Editorial Board   Guest Author

Mr. Stoup

David Stoup

Chairman, Trilogy Spa Holdings, LLC

David Stoup is the Chairman of Trilogy Spa Holdings, a boutique spa management company dedicated to leveraging international beauty brands and its owned brand portfolio to create unique high performance hospitality spa environments in four and five star properties. Examples include the Guerlain Spa at The Plaza, and Well & Being at the Fairmont Scottsdale Princess.

Mr. Stoup is also the Co-Chairman and CEO of Healthy Lifestyle Brands, LLC (HLB), a pure play licensing company, whose mission is to be the leading resource for education, information, products and services based on the principles of integrative medicine. Healthy Lifestyle Brands is the owner of the website www.drweil.com, the leading Integrative Medicine website on the internet. HLB also licenses the IP of a variety of healthcare authorities and wellness advocates onto healthy consumer products including, Martha Stewart, Jessica Simpson, Zac Brown, the Environmental Working Group and Tieraona Low Dog, MD.

Over his 30 plus year career, Mr. Stoup both founded and re-invented a variety of companies, concentrating on upscale consumer products and services firms. Mr. Stoup's experience includes co-founding La Prairie, Inc., Phillip Kingsley Products, Inc., Colours & Scents and Perry Ellis Shoes, all of which were sold to strategic buyers. In 1992, Mr. Stoup secured the exclusive worldwide rights to operate the Red Door Spas under the Elizabeth Arden trade name from Unilever. As CEO, Mr. Stoup oversaw the growth of Elizabeth Arden Salon Holdings from two Red Door spas to 142 day spas in 26 markets throughout the United States and the United Kingdom, until its sale to private equity.

Mr. Stoup's passion also extends to the non-profit world. He serves as a Member of the Board of Directors for the Amazon Conservation Team, Founder of YPO's Global Youth Exchange and as a Board Member of St. Joseph's Medical Center. He is also an active member of World Presidents Organization (WPO) and Chief Executives Organization (CEO).

Mr. Stoup attended the University of Missouri where he majored in Finance. He received his Juris Doctor in 1977 from the University of Missouri-Kansas City School of Law and immediately began practicing commercial real estate, corporate law and business.

Please visit http://www.trilogyspaholdings.com for more information.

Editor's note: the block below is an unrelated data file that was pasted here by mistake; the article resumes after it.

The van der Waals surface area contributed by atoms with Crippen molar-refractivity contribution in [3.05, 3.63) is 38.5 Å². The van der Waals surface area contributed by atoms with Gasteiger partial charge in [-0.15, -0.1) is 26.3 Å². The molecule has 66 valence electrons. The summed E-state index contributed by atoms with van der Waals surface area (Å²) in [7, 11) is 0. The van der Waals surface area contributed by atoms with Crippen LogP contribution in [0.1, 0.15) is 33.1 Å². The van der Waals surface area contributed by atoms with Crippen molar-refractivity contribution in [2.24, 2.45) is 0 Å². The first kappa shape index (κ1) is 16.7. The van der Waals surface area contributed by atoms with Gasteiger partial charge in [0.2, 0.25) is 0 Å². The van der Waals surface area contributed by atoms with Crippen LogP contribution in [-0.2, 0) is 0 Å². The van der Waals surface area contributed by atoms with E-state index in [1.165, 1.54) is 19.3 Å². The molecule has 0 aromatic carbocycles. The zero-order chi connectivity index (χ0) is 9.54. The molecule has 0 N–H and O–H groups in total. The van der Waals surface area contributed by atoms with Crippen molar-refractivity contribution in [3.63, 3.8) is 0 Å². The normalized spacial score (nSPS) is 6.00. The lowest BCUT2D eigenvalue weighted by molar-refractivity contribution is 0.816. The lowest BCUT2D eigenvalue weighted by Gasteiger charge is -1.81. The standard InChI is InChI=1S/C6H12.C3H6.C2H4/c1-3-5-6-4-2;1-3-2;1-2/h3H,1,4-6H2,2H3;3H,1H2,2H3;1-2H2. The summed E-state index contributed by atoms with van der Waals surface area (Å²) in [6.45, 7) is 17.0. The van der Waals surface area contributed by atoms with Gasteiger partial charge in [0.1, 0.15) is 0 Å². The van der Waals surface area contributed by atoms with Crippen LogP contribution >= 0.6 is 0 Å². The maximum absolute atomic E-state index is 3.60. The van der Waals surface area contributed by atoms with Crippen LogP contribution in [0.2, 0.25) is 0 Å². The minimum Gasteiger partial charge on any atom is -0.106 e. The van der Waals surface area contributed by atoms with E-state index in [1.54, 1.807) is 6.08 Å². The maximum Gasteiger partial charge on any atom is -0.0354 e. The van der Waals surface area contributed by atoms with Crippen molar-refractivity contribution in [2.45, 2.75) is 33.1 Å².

Mr. Stoup can be contacted at +1 602-432-3252 or DStoup@trilogyspaholdings.com

Coming up in November 2020...

Hotel Design: Home Away From Home

With the rise of the sharing economy and the peer-to-peer marketplace for lodging options, hoteliers are re-thinking the look, feel and appeal of their locations. There is an emphasis on re-creating a feeling of homeyness - a comfortable, cozy and inviting space that feels like home. 'This is accomplished through the careful selection of furniture design, paint colors, lighting design, artwork, bathroom fixtures and textile accessories. In addition, some hotels are providing their guests with upscale amenities, such as a book and movie library, home-style kitchenettes, a coffee machine with locally-sourced beans and tea, or even a batch of fresh-baked cookies. Similarly, there is a growing design trend based on the concept of place-making. Travelers are searching for experiences that are unique and authentic to the locale in which they find themselves, and so hotel designers are integrating a sense of place into their work. This is partially achieved by incorporating traditional artisanal crafts and other local artwork into hotel rooms and communal spaces. Another design trend includes the creation of full-service, co-working environments within the hotel. Guests don't like to stay alone in their room when they need to work, so now they can go downstairs to the lobby-or up to the roof-to work among others. These areas encourage guests - and non-guests alike - to stay as long as they like and to partake of hotel amenities. Finally, recognizing the importance of the Wellness Movement, some designers are exploring how room design can increase the likelihood of deep and restorative sleep. Creating dark and quiet spaces, blocking excessive light, providing guests with a selection of different kinds of pillows, and the ability to control room temperature, are a few of the best practices in this area. These are some of the architecture and design topics that will be covered in the November issue of the Hotel Business Review.